Reggiani went into detail about the engine choice, too: ‘When we made a product profile, we recognised that talking about an SUV – a car that must be able to go offroad, or go in a situation where you have asphalt that’s not flat – it was more and more fundamental to have high level of torque at low rpm. Otherwise you cannot climb, you cannot go on the sand. For this reason, the only physical dynamic machine that can release high level of torque at low rpm is the turbo engine.’ The need for the Urus to be capable off road also dictated the need for the automatic gearbox.
Lamborghini Urus design
The exterior – despite the car’s height and its five doors – is still undeniably Lamborghini. There’s the same Y-graphic in its headlights as its supercar siblings, only it’s been flipped horizontally for the Urus. There’s also the sharp angles and creases that adorn the Huracan and Aventador all over Urus’s bodywork – there isn’t a square foot that isn’t broken up by converging lines or an abrupt crease. It’s far from subtle, as a Lamborghini should be.
The car’s final appearance, though, isn’t a huge surprise as it isn’t far from that of the Urus concept of 2012. It even has some ludicrously large wheels like a concept car – the smallest are 21 inch in diameter going up to optional 23-inch items. The exterior is bulkier than the show car’s, but surprisingly, it looks lower and even more aggressive. An optional off-road package – with less prominent lower front and rear bumpers for better ramp and departure angles – is available and helps the production car look a little more like the original concept.
Sadly, as well as the plethora of features and lines, the separate arches (that can be painted to match the body or in a contrasting colour), stuck-on rear wing and fussy lower body trim mean that the Urus’s design doesn’t quite have the same homogeny and crafted detail as other Lamborghinis.
That’s in contrast to the interior, because unlike the hastily incorporated Audiinfotainment and user interface in the Huracan, the Urus’s cabin looks far more considered and cohesive. There’s a pair of screens in the centre console that sit above the starter button with its trademark Lamborghini flip-up red cover and the new tamburo where you select the driving modes. Yes, there’s some not very well disguised Audi switches and stalks, but rather than looking like an afterthought they’re well integrated.
Lamborghini Urus: rivals, production and sales targets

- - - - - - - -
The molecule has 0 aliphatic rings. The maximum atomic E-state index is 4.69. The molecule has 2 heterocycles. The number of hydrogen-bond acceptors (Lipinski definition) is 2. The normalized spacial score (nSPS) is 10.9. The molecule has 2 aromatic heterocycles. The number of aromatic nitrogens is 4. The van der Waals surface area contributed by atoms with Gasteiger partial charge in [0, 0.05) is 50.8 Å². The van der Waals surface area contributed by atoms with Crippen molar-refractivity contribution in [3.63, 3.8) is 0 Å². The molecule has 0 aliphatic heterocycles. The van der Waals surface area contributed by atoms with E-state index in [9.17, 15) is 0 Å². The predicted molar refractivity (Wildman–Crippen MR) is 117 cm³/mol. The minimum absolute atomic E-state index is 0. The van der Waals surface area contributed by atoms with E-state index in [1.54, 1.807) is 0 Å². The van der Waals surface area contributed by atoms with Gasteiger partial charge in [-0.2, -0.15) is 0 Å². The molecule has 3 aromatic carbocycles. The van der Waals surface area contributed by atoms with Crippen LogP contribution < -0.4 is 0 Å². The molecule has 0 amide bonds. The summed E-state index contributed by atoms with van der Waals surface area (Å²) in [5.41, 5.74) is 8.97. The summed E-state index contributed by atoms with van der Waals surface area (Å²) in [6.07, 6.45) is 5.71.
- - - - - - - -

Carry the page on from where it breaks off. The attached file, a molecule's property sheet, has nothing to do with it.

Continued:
The unprecedented success that other sports and luxury brands have had with their SUVs – Porsche’s Cayenne and Macan, Audi’s Q range etc – has encouraged Lamborghini to turn the Urus from concept car into reality. And even helped it forget about the struggle it had in selling its first off-roader, the LM002 in the late eighties and early nineties. Lamborghini is convinced the Urus will be a success, and expects it to make up 50 per cent of all Lamborghini sales by 2019.
To help accommodate the boost in sales the Sant Agata factory has been expanded with a new paint building and an assembly facility just for the Urus that can pump out 20 cars per day. Lamborghini is also expanding its dealer network and updating its current showrooms to help it not just sell the Urus but help service and maintain the cars more effectively.
A new approach will have to be taken in the dealerships because it’s unlikely that buyers will use the SUV in the same way as owners of other Lamborghinis. Annual mileage is expected to be around 16,000 to 24,000 kilometres, much higher than that of the average Huracan and Aventador.
The added revenue from the Urus will hopefully fund the continued and greater investment in the company’s line of supercars and hypercars, much in the same way the Cayenne has done for Porsche’s sports cars. But rather than just funding them, the development of the Urus will aid Lamborghini’s other cars from a technical perspective says Reggiani: ‘We now have more and more experience in an active anti roll bar – that is really an important revolution. We know the potential and looking at the potential will be our job for future cars, to see what’s possible to take from the Urus. I think there are also some other points that are really cool, and we will also see those in super sports cars.’
Much to the joy of purists and fans of Lamborghini’s current range, what we won’t see anytime soon is its sports cars with turbocharged engines. ‘When it’s possible, we will stay with naturally aspirated. In a super sports car, this is part of the DNA. Sometimes you must be proud of what you are able to do. We continue to be proud of our V10, V12 naturally aspirated engines,’ said Reggiani.
This article originally appeared at evo.co.uk